UPDATE 4/29/15:  Click here for a picture and update from Jeny, one of the HSPF leaders

UPDATE 4/28/15:  Last night we received the horrible news that 95% of the homes in Ghumarchowk have been razed or damaged, with 6 confirmed dead in the village.  The rains and the continued tremors have continued to isolate this difficult to access mountaintop village.  The acute aid response has not yet arrived, and quite frankly I will be surprised if there is much help beyond what we can offer from here.  The teacher mentioned at the end of this post is working with the Hem Sarita Pathak Foundation (HSPF) to attempt to remedy the lack of response for the village.  HSPF is currently working to buy tents and provide shelter for the villagers.  Hygienic problems and the risk of infectious disease outbreak are of tremendous concern.

Original Post: As you probably know, a series of huge earthquakes have been rocking Nepal for the last several days. Hundreds-year old historical landmarks have been razed, and the death toll is climbing well into the thousands. My good friend, Ramu Kharel, is a medical student working to raise funds to help address the rebuilding needs of a particular village, named Ghumarchowk.

UNICEF, the Red Cross, and hundreds of other organizations are going to do their best in addressing the acute needs of this crisis. Food and shelter will be offered to many who need it, but there will always be people and communities left behind. There will be hundreds of remote, marginalized communities in a crisis of this scale, so I am asking for particular help for this village named Ghumarchowk, high on a mountain side and only accessible by motorcycle. Since it is so difficult to reach and the village leadership is more isolated, It is unlikely to receive the same level of aid that larger communities will. In addition, the rebuilding process is not one that will end any time soon. Nepal is going to need long-term support to address the homelessness and rebuilding issues that are going to arise from this disaster.

Ramu is a personal friend and hero of mine. He was born in a small village in Nepal and is now attending UT Southwestern Medical school with me. He aspires to become a leader in addressing health needs of Nepal. He will be attending Havard School of Public Health this next year, and received the Golden Humanitarian award at UT Southwestern a few days ago (this is no small feat in a school chocked full of young, aspiring, service-minded individuals). He is a phenomenal and inspirational individual, who understands what needs to be done to improve lives. He believes in working from the bottom up, identifying problems with the help of local leadership, rather than the “plan and spend” idealistic approach that is used frequently in foreign development campaigns. This means he can do more for a village with less money by identifying needs and necessary leadership by working personally within a village. He is very much going to play a key role in the effort to help Ghumarchowk rebuild.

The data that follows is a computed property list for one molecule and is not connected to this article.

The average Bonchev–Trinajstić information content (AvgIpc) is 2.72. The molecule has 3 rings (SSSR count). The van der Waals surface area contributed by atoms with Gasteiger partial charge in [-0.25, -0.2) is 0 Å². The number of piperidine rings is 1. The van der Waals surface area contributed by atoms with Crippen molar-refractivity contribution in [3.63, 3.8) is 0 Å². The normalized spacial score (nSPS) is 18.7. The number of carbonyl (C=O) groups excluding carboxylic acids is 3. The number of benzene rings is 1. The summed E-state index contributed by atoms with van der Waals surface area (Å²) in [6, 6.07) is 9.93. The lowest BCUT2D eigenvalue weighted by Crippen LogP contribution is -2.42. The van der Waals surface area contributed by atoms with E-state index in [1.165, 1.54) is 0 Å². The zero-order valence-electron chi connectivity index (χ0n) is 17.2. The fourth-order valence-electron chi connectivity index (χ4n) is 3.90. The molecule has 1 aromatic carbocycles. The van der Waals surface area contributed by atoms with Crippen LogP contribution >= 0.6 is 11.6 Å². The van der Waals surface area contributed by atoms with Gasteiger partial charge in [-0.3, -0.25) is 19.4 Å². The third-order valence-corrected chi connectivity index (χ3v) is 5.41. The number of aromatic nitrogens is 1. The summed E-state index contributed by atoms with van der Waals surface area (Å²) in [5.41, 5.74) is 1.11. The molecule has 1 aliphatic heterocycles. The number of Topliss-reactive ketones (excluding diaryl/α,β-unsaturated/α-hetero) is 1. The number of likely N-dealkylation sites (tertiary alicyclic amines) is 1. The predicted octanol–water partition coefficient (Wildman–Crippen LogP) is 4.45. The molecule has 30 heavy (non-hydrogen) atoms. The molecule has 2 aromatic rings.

For the last 3 days, the mountainside village of about 400 homes has seen more than half of its family dwellings razed, with extensive damage to the remainder. As the quakes have continued, even those who still have homes are cooking, sleeping, and living in the fields, awaiting the tremors to subside. I’ve visited this village myself and was touched by the strength and earnestness, and warmth of this community. They are a poor but happy community that simply will not be able to rebuild to their former quality of life without resources to back them up. They will need to rebuild safe drinking water supplies, create safe bathroom areas to prevent the spread of disease, and of course rebuild so many homes. There is a family-run organization that supports the village, The Hem Sarita Pathak foundation, run by a philanthropic Nepali family in Austin. Ramu will be working directly with this foundation to understand and address needs of this beautiful village that will need so much support to regrow.

Thank you for taking your time to read this message.

Please visit Ramu’s gofundme campaign page and forward this e-mail or add the page to your facebook. If you can’t donate, there is NO REASON to feel bad, just simply re-post the page so others can see the project and donate if they can. If you have family or friends that may be in a position to support, please let them know of this project. The only hindrance to this project is getting the word out and growing a large network of small contributions! Thank you!


If you still have time to keep reading: the following is an excerpt from a volunteer who was working in the village with the Hem Sarita Pathak Foundation:

Tiffany Tran is a graphic designer from the US and is in Nepal working with the students at Ugratara School in Ghumarchowk. Luckily she was not in Ghumarchowk (the village where the school is located) this weekend when the earthquake hit. Her host family told her over the phone that they were glad she wasn’t in her room because she could have been hit by fallen bricks. Her room is no longer the way it was a few days ago.

Here is what she shared this morning:

“Rarely do I ever make a Facebook post, but what I am about to write is something that is very close to my heart. I am reaching out to all of you in high hopes that you can help.
As some of you may know, I temporarily moved to Nepal to volunteer teaching English at a small village called Ghumarchowk (a 1 hour walk + 1.5 hour bus ride from Kathmandu). This past weekend, I decided to visit Kathmandu when a 7.9 magnitude earthquake hit us – an earthquake so strong that it even caused deaths in the neighboring countries of India and China. Buildings have collapsed, roads cracked in half, and many stuck beneath fallen rubble. At this point, the death toll is more than 3,000.